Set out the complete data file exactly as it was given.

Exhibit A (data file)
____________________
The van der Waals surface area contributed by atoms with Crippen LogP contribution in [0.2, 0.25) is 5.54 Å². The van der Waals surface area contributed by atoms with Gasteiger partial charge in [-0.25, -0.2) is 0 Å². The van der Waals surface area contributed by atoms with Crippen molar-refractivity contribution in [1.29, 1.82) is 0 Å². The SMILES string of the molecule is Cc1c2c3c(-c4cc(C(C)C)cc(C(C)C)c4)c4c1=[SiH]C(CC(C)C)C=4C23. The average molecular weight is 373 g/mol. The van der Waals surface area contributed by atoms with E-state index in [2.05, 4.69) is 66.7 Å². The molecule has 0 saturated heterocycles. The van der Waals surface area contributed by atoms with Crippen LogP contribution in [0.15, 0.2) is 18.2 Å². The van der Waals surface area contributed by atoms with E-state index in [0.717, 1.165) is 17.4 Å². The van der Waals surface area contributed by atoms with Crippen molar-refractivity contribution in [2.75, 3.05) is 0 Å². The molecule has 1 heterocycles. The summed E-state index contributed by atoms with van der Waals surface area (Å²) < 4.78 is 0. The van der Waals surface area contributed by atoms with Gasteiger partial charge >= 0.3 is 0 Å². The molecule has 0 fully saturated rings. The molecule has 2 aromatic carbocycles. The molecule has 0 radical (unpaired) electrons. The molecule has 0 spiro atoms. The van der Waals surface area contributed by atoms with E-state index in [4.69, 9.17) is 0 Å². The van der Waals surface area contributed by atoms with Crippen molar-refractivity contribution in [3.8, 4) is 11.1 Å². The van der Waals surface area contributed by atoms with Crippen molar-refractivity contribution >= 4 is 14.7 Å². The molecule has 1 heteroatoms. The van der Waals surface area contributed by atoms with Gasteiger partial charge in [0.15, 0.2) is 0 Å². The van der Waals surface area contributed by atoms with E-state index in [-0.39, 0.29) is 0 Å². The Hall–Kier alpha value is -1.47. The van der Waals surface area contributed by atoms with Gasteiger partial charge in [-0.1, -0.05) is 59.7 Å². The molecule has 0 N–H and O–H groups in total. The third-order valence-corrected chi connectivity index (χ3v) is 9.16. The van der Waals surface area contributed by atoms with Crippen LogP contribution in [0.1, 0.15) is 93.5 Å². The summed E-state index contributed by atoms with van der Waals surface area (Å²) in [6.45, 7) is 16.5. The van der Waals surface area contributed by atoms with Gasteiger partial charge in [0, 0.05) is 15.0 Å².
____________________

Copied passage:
The van der Waals surface area contributed by atoms with Crippen LogP contribution in [0.2, 0.25) is 5.54 Å². The van der Waals surface area contributed by atoms with Gasteiger partial charge in [-0.25, -0.2) is 0 Å². The van der Waals surface area contributed by atoms with Crippen molar-refractivity contribution in [1.29, 1.82) is 0 Å². The SMILES string of the molecule is Cc1c2c3c(-c4cc(C(C)C)cc(C(C)C)c4)c4c1=[SiH]C(CC(C)C)C=4C23. The average molecular weight is 373 g/mol. The van der Waals surface area contributed by atoms with E-state index in [2.05, 4.69) is 66.7 Å². The molecule has 0 saturated heterocycles. The van der Waals surface area contributed by atoms with Crippen LogP contribution in [0.15, 0.2) is 18.2 Å². The van der Waals surface area contributed by atoms with E-state index in [0.717, 1.165) is 17.4 Å². The van der Waals surface area contributed by atoms with Crippen molar-refractivity contribution in [2.75, 3.05) is 0 Å². The molecule has 1 heterocycles. The summed E-state index contributed by atoms with van der Waals surface area (Å²) < 4.78 is 0. The van der Waals surface area contributed by atoms with Gasteiger partial charge >= 0.3 is 0 Å². The molecule has 0 fully saturated rings. The molecule has 2 aromatic carbocycles. The molecule has 0 radical (unpaired) electrons. The molecule has 0 spiro atoms. The van der Waals surface area contributed by atoms with E-state index in [4.69, 9.17) is 0 Å². The van der Waals surface area contributed by atoms with Crippen molar-refractivity contribution in [3.8, 4) is 11.1 Å². The van der Waals surface area contributed by atoms with Crippen molar-refractivity contribution >= 4 is 14.7 Å². The molecule has 1 heteroatoms. The van der Waals surface area contributed by atoms with Gasteiger partial charge in [0.15, 0.2) is 0 Å². The van der Waals surface area contributed by atoms with E-state index in [-0.39, 0.29) is 0 Å². The Hall–Kier alpha value is -1.47. The van der Waals surface area contributed by atoms with Gasteiger partial charge in [-0.1, -0.05) is 59.7 Å². The molecule has 0 N–H and O–H groups in total. The third-order valence-corrected chi connectivity index (χ3v) is 9.16. The van der Waals surface area contributed by atoms with Crippen LogP contribution in [0.1, 0.15) is 93.5 Å². The summed E-state index contributed by atoms with van der Waals surface area (Å²) in [6.45, 7) is 16.5. The van der Waals surface area contributed by atoms with Gasteiger partial charge in [0, 0.05) is 15.0 Å².